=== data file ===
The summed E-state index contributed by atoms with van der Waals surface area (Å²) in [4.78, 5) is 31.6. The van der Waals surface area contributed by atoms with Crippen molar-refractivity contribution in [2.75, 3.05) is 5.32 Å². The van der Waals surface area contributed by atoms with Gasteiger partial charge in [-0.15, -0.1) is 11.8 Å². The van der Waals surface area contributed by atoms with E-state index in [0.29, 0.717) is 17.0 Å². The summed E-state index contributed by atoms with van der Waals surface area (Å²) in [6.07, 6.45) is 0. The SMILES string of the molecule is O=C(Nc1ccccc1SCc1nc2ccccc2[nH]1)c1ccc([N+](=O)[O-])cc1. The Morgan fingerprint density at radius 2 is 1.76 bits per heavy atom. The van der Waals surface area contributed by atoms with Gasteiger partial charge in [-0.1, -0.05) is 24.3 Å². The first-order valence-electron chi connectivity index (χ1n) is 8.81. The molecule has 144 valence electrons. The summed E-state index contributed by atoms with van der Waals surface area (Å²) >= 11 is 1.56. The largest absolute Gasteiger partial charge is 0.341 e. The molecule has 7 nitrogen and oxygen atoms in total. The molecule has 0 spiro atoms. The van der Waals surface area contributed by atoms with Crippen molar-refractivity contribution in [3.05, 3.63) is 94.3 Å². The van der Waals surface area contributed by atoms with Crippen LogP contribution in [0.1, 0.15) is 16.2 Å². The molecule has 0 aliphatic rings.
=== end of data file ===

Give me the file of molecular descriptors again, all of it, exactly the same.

The summed E-state index contributed by atoms with van der Waals surface area (Å²) in [4.78, 5) is 31.6. The van der Waals surface area contributed by atoms with Crippen molar-refractivity contribution in [2.75, 3.05) is 5.32 Å². The van der Waals surface area contributed by atoms with Gasteiger partial charge in [-0.15, -0.1) is 11.8 Å². The van der Waals surface area contributed by atoms with E-state index in [0.29, 0.717) is 17.0 Å². The summed E-state index contributed by atoms with van der Waals surface area (Å²) in [6.07, 6.45) is 0. The SMILES string of the molecule is O=C(Nc1ccccc1SCc1nc2ccccc2[nH]1)c1ccc([N+](=O)[O-])cc1. The Morgan fingerprint density at radius 2 is 1.76 bits per heavy atom. The van der Waals surface area contributed by atoms with Gasteiger partial charge in [-0.1, -0.05) is 24.3 Å². The first-order valence-electron chi connectivity index (χ1n) is 8.81. The molecule has 144 valence electrons. The summed E-state index contributed by atoms with van der Waals surface area (Å²) >= 11 is 1.56. The largest absolute Gasteiger partial charge is 0.341 e. The molecule has 7 nitrogen and oxygen atoms in total. The molecule has 0 spiro atoms. The van der Waals surface area contributed by atoms with Crippen molar-refractivity contribution in [3.05, 3.63) is 94.3 Å². The van der Waals surface area contributed by atoms with Crippen LogP contribution in [0.1, 0.15) is 16.2 Å². The molecule has 0 aliphatic rings.